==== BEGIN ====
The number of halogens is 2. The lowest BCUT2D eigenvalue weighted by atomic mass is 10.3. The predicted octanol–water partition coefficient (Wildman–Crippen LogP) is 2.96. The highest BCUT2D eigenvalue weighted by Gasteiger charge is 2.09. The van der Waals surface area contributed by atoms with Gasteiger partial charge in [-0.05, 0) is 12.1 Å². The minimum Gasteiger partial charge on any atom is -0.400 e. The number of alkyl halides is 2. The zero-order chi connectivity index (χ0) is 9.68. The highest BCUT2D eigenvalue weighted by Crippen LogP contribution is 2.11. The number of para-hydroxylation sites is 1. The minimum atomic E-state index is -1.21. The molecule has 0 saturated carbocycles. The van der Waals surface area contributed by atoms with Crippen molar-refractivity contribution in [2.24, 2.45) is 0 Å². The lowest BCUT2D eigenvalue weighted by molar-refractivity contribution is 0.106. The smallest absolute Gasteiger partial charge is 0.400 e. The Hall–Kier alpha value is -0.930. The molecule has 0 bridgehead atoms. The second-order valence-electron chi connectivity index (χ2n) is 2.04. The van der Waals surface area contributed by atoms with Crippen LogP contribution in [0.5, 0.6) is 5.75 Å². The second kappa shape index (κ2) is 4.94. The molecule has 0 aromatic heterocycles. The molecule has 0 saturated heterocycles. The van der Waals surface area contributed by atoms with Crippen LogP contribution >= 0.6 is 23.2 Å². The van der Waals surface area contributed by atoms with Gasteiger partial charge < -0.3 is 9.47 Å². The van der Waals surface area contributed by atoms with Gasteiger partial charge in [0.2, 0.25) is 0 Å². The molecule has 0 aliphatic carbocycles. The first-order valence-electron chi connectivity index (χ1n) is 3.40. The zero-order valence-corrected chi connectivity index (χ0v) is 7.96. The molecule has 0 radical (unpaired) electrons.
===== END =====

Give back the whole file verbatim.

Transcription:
The number of halogens is 2. The lowest BCUT2D eigenvalue weighted by atomic mass is 10.3. The predicted octanol–water partition coefficient (Wildman–Crippen LogP) is 2.96. The highest BCUT2D eigenvalue weighted by Gasteiger charge is 2.09. The van der Waals surface area contributed by atoms with Gasteiger partial charge in [-0.05, 0) is 12.1 Å². The minimum Gasteiger partial charge on any atom is -0.400 e. The number of alkyl halides is 2. The zero-order chi connectivity index (χ0) is 9.68. The highest BCUT2D eigenvalue weighted by Crippen LogP contribution is 2.11. The number of para-hydroxylation sites is 1. The minimum atomic E-state index is -1.21. The molecule has 0 saturated carbocycles. The van der Waals surface area contributed by atoms with Crippen molar-refractivity contribution in [2.24, 2.45) is 0 Å². The lowest BCUT2D eigenvalue weighted by molar-refractivity contribution is 0.106. The smallest absolute Gasteiger partial charge is 0.400 e. The Hall–Kier alpha value is -0.930. The molecule has 0 bridgehead atoms. The second-order valence-electron chi connectivity index (χ2n) is 2.04. The van der Waals surface area contributed by atoms with Crippen LogP contribution in [0.5, 0.6) is 5.75 Å². The second kappa shape index (κ2) is 4.94. The molecule has 0 aromatic heterocycles. The molecule has 0 saturated heterocycles. The van der Waals surface area contributed by atoms with Crippen LogP contribution >= 0.6 is 23.2 Å². The van der Waals surface area contributed by atoms with Gasteiger partial charge < -0.3 is 9.47 Å². The van der Waals surface area contributed by atoms with Gasteiger partial charge in [0.2, 0.25) is 0 Å². The molecule has 0 aliphatic carbocycles. The first-order valence-electron chi connectivity index (χ1n) is 3.40. The zero-order valence-corrected chi connectivity index (χ0v) is 7.96. The molecule has 0 radical (unpaired) electrons.